I imagine I’m not the only one who has found caregiving therapeutic. It can make you feel really good about yourself because you’re giving as opposed to taking from somebody. Plus, what doesn’t kill you can only make you stronger right? How many of us have had dreams growing up of wanting to be a hero? To help others when they need it? To give somebody else a lending hand. I grew up full of those dreams. Dreams of being a doctor, a firefighter, just a good Samaritan, and you know what? I’ve done one better for myself. I’m working with my wife to help both her, and our marriage to thrive.

I feel as though I am a gardener planting a lily. Gently covering it in soil and lovingly watering the seed, and then getting to experience the joy and pleasant serenity in watching this flower grow and bloom. Its an interesting thought because it doesn’t matter how much I water that seedling, it still has to break through all the dirt and pull itself up. Teamwork. I can’t just will that flower to grow, there has to be work on both ends. While the journey may be different for the flower than the gardener, they need each other. Because without the determined lily, the gardener’s flowerbed wouldn’t be the same, would it?

To all the lilies out there, Keep breaking through that soil so us gardeners can enjoy watching you thrive.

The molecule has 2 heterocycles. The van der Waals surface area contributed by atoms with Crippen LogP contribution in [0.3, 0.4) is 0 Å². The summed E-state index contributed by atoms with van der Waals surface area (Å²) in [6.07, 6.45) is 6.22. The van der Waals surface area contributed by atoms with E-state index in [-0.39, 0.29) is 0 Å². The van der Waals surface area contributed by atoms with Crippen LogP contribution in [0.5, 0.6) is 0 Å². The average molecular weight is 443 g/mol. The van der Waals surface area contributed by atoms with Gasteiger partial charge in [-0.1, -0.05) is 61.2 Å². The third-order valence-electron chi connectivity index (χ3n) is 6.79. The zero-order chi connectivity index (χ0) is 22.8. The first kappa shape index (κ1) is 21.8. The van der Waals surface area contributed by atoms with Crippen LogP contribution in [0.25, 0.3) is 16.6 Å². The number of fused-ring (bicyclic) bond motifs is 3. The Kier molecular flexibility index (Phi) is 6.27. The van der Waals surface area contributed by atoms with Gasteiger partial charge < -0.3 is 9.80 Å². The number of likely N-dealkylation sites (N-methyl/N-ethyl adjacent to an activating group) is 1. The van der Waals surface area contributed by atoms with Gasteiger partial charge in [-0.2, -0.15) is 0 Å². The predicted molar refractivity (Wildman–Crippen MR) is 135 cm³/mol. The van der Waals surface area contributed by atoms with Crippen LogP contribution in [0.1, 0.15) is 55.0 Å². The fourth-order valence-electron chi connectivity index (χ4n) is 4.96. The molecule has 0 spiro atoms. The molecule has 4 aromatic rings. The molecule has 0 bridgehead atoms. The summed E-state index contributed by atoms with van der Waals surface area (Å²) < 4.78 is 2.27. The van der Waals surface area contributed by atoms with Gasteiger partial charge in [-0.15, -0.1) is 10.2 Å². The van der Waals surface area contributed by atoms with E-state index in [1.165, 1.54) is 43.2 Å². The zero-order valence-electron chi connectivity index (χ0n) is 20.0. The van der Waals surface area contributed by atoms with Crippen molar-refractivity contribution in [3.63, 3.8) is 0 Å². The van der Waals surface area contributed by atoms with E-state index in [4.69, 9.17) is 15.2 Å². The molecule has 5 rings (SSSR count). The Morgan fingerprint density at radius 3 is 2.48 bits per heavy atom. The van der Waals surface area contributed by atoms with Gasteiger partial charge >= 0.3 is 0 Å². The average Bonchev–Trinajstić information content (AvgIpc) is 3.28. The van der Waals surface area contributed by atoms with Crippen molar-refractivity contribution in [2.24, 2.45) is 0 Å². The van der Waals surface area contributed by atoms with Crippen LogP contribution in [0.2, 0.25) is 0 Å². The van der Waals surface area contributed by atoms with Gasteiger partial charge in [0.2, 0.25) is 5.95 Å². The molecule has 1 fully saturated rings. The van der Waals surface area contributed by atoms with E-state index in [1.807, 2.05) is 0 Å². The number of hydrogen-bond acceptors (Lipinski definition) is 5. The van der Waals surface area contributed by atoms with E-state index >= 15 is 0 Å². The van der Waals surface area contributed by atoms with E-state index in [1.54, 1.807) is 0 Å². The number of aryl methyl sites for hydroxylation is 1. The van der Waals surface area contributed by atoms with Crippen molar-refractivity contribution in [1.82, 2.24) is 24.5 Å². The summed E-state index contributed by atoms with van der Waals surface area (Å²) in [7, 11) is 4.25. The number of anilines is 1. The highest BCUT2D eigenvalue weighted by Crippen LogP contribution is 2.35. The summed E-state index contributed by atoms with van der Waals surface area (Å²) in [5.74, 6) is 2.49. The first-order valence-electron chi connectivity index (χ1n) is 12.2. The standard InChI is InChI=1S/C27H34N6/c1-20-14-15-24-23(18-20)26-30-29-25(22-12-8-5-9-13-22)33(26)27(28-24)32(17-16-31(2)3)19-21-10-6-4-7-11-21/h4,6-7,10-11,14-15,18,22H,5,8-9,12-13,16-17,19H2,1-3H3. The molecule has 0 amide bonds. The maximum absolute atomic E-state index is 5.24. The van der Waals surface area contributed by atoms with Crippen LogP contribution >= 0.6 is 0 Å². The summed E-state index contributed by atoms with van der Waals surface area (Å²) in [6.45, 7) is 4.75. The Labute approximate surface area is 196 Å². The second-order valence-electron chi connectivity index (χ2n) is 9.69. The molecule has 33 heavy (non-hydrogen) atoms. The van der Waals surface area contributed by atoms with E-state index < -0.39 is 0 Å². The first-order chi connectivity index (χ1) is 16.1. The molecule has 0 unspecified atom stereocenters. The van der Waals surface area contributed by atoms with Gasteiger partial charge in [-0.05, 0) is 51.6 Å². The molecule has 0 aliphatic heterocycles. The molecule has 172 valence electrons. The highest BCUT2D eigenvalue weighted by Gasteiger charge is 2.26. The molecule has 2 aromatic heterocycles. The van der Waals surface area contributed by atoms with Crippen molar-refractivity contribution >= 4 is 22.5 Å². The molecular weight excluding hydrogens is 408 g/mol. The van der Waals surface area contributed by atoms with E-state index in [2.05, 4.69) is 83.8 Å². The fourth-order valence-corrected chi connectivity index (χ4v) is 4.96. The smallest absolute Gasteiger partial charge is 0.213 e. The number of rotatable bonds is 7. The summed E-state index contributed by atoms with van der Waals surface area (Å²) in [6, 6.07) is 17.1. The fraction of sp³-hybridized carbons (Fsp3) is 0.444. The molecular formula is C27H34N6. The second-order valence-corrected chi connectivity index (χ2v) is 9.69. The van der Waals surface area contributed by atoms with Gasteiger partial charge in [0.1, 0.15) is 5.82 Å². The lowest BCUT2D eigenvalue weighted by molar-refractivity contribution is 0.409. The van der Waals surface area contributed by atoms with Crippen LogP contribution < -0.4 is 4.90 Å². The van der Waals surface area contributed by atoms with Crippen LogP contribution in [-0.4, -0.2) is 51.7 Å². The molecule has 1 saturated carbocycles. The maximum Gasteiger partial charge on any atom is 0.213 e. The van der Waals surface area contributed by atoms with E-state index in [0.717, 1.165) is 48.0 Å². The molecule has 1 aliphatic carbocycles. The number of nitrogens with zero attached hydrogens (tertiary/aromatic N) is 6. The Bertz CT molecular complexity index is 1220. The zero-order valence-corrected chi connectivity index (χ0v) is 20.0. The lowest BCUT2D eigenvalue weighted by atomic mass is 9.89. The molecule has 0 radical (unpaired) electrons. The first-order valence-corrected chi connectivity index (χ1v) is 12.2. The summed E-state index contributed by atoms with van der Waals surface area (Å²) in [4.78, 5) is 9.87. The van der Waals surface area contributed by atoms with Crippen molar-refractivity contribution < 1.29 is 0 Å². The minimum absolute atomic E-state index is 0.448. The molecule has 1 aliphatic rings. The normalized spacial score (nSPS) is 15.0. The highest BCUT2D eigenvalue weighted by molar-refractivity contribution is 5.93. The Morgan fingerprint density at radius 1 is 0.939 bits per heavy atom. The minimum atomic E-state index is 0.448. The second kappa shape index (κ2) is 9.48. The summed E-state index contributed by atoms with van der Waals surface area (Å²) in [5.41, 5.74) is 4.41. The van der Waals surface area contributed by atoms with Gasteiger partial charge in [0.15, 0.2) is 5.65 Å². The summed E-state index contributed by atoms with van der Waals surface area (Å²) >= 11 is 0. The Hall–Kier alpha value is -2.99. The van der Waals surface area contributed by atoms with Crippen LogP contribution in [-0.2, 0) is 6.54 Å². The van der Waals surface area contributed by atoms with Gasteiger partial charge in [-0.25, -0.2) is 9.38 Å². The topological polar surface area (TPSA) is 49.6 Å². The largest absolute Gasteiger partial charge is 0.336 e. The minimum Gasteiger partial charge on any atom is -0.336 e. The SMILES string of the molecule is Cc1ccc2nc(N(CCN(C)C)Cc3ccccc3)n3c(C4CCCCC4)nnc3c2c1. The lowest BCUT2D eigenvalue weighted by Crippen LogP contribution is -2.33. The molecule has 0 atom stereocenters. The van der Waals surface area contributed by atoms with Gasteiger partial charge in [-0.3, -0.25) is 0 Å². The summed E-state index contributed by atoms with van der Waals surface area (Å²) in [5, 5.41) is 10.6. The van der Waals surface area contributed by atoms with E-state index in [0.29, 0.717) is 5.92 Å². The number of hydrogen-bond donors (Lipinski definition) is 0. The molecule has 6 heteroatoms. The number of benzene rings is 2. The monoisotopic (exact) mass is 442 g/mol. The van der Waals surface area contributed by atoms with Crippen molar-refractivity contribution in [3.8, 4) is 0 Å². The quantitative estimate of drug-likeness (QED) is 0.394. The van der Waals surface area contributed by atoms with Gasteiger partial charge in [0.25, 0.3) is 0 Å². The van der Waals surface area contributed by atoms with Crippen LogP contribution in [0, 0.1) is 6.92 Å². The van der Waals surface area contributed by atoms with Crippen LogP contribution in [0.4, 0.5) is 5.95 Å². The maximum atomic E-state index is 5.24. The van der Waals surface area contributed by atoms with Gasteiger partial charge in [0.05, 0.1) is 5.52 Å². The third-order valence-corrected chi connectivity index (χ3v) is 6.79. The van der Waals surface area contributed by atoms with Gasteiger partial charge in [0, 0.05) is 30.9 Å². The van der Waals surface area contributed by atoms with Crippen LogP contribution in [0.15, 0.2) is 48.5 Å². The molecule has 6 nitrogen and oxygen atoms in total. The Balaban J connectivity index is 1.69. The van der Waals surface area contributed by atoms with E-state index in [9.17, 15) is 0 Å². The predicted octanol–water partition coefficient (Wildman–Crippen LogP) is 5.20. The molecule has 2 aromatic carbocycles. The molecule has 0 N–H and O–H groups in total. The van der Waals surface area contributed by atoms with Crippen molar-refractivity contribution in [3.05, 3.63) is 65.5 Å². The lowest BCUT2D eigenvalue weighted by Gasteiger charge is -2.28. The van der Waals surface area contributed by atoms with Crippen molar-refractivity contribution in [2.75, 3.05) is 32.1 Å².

Marriage and Schizophrenia

What’s it like being married to someone with schizophrenia? Well I guess you could say its like any other marriage. It has its ups and downs, good days and bad days. but mostly, it has, and needs, lots of love and compassion.

Like any marriage, its not an easy road, but man is it ever rewarding. My wife is still my wife, as she always will be. Between the hospital stays and psychotic episodes, which are getting fewer and farther between, there are moments with just as much power and love and devotion as any other marriage. Some couples have to deal with financial issues, others the death of a child. For us its mental illness, and I’m alright with that.

My wife’s diagnosis allows me to be helpful and stand by her in a way that’s unique to our marriage and situation. I talk her through psychosis, I help her keep track of medications, appointments, and everything in between. I also take her to the movies because I like to (even if its romance), I like to drive around with her and spend time together with our families. Our marriage is just as unique as any other marriage.

Sure, it can be stressful, but stress can accompany just about anything and everything I do in life. We love doing things like going to the zoo, or going out for dinner. Honestly the only real difference is that sometimes we have to take extra precautions. For example, we have walked out of restaurants or movies because sometimes its just too loud for my wife due to her schizophrenia. Other times we have to be prepared for the possibility of something that may trigger an episode. But for the most part its just as unique as any other relationship. We live, laugh, and love together on this journey known as life.